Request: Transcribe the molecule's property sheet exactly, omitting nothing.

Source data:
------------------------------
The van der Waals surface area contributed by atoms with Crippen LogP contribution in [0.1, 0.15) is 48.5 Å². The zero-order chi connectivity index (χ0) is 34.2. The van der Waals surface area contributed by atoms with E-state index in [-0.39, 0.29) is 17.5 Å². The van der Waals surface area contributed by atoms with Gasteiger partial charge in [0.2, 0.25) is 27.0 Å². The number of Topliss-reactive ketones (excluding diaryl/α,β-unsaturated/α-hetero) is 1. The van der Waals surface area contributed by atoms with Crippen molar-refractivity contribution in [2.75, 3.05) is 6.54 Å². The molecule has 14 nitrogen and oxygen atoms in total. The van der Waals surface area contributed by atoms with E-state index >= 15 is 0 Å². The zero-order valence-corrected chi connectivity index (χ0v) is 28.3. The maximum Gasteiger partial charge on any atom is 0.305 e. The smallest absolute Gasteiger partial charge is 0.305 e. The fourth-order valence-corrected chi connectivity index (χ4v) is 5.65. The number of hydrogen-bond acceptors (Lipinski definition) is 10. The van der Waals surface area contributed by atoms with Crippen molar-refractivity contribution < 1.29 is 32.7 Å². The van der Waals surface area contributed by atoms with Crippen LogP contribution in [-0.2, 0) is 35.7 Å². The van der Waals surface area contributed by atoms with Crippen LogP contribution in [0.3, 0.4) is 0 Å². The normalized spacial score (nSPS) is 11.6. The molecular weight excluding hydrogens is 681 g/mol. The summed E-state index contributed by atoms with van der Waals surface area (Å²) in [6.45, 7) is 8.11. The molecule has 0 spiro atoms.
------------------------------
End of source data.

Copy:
The van der Waals surface area contributed by atoms with Crippen LogP contribution in [0.1, 0.15) is 48.5 Å². The zero-order chi connectivity index (χ0) is 34.2. The van der Waals surface area contributed by atoms with E-state index in [-0.39, 0.29) is 17.5 Å². The van der Waals surface area contributed by atoms with Gasteiger partial charge in [0.2, 0.25) is 27.0 Å². The number of Topliss-reactive ketones (excluding diaryl/α,β-unsaturated/α-hetero) is 1. The van der Waals surface area contributed by atoms with Crippen molar-refractivity contribution in [2.75, 3.05) is 6.54 Å². The molecule has 14 nitrogen and oxygen atoms in total. The van der Waals surface area contributed by atoms with E-state index >= 15 is 0 Å². The zero-order valence-corrected chi connectivity index (χ0v) is 28.3. The maximum Gasteiger partial charge on any atom is 0.305 e. The smallest absolute Gasteiger partial charge is 0.305 e. The fourth-order valence-corrected chi connectivity index (χ4v) is 5.65. The number of hydrogen-bond acceptors (Lipinski definition) is 10. The van der Waals surface area contributed by atoms with Crippen molar-refractivity contribution < 1.29 is 32.7 Å². The van der Waals surface area contributed by atoms with Crippen LogP contribution in [-0.2, 0) is 35.7 Å². The van der Waals surface area contributed by atoms with Crippen LogP contribution in [0.3, 0.4) is 0 Å². The normalized spacial score (nSPS) is 11.6. The molecular weight excluding hydrogens is 681 g/mol. The summed E-state index contributed by atoms with van der Waals surface area (Å²) in [6.45, 7) is 8.11. The molecule has 0 spiro atoms.